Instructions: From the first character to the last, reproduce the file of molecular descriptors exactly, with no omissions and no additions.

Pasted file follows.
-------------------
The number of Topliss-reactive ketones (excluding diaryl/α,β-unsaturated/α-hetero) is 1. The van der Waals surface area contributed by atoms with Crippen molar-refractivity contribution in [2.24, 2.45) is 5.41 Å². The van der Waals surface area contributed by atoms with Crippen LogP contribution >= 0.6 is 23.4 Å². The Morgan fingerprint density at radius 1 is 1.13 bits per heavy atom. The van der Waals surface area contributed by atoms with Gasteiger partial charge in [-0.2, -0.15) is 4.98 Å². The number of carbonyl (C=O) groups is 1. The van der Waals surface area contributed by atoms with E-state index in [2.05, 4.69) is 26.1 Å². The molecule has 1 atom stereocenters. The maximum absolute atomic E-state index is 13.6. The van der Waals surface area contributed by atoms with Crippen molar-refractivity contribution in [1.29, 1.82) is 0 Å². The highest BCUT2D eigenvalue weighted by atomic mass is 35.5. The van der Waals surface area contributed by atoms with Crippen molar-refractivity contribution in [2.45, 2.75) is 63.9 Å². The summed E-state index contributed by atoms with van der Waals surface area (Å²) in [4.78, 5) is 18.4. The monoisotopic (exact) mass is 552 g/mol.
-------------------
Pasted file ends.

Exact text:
The number of Topliss-reactive ketones (excluding diaryl/α,β-unsaturated/α-hetero) is 1. The van der Waals surface area contributed by atoms with Crippen molar-refractivity contribution in [2.24, 2.45) is 5.41 Å². The van der Waals surface area contributed by atoms with Crippen LogP contribution >= 0.6 is 23.4 Å². The Morgan fingerprint density at radius 1 is 1.13 bits per heavy atom. The van der Waals surface area contributed by atoms with Gasteiger partial charge in [-0.2, -0.15) is 4.98 Å². The number of carbonyl (C=O) groups is 1. The van der Waals surface area contributed by atoms with E-state index in [2.05, 4.69) is 26.1 Å². The molecule has 1 atom stereocenters. The maximum absolute atomic E-state index is 13.6. The van der Waals surface area contributed by atoms with Crippen molar-refractivity contribution in [1.29, 1.82) is 0 Å². The highest BCUT2D eigenvalue weighted by atomic mass is 35.5. The van der Waals surface area contributed by atoms with Crippen molar-refractivity contribution in [2.45, 2.75) is 63.9 Å². The summed E-state index contributed by atoms with van der Waals surface area (Å²) in [4.78, 5) is 18.4. The monoisotopic (exact) mass is 552 g/mol.